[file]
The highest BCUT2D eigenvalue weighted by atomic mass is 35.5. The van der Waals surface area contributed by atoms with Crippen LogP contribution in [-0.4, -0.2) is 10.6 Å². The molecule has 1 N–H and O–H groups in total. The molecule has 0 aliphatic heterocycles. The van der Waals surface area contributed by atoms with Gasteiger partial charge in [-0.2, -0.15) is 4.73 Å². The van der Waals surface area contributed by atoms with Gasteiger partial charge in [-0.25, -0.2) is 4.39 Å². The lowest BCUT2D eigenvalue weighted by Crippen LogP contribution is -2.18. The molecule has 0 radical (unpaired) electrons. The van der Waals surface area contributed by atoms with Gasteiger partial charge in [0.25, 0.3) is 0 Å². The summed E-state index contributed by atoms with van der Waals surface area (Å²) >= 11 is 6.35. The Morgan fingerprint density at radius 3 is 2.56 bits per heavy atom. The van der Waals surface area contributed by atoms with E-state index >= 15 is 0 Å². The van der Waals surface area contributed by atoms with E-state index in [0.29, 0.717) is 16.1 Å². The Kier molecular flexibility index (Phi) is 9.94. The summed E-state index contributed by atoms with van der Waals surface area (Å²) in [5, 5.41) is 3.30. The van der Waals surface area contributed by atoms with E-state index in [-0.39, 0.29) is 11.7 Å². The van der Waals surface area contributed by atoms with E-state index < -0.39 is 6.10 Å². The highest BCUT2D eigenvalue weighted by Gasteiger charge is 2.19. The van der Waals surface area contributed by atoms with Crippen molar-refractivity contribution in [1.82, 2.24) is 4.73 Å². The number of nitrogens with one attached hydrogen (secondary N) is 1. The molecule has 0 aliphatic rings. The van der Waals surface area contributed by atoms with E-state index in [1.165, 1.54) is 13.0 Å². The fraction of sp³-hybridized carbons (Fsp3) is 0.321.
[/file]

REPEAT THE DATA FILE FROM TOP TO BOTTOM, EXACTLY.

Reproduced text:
The highest BCUT2D eigenvalue weighted by atomic mass is 35.5. The van der Waals surface area contributed by atoms with Crippen LogP contribution in [-0.4, -0.2) is 10.6 Å². The molecule has 1 N–H and O–H groups in total. The molecule has 0 aliphatic heterocycles. The van der Waals surface area contributed by atoms with Gasteiger partial charge in [-0.2, -0.15) is 4.73 Å². The van der Waals surface area contributed by atoms with Gasteiger partial charge in [-0.25, -0.2) is 4.39 Å². The lowest BCUT2D eigenvalue weighted by Crippen LogP contribution is -2.18. The molecule has 0 radical (unpaired) electrons. The van der Waals surface area contributed by atoms with Gasteiger partial charge in [0.25, 0.3) is 0 Å². The summed E-state index contributed by atoms with van der Waals surface area (Å²) >= 11 is 6.35. The Morgan fingerprint density at radius 3 is 2.56 bits per heavy atom. The van der Waals surface area contributed by atoms with E-state index >= 15 is 0 Å². The van der Waals surface area contributed by atoms with E-state index in [0.29, 0.717) is 16.1 Å². The Kier molecular flexibility index (Phi) is 9.94. The summed E-state index contributed by atoms with van der Waals surface area (Å²) in [5, 5.41) is 3.30. The van der Waals surface area contributed by atoms with E-state index in [-0.39, 0.29) is 11.7 Å². The van der Waals surface area contributed by atoms with E-state index < -0.39 is 6.10 Å². The highest BCUT2D eigenvalue weighted by Gasteiger charge is 2.19. The van der Waals surface area contributed by atoms with Crippen molar-refractivity contribution in [1.82, 2.24) is 4.73 Å². The number of nitrogens with one attached hydrogen (secondary N) is 1. The molecule has 0 aliphatic rings. The van der Waals surface area contributed by atoms with E-state index in [1.165, 1.54) is 13.0 Å². The fraction of sp³-hybridized carbons (Fsp3) is 0.321.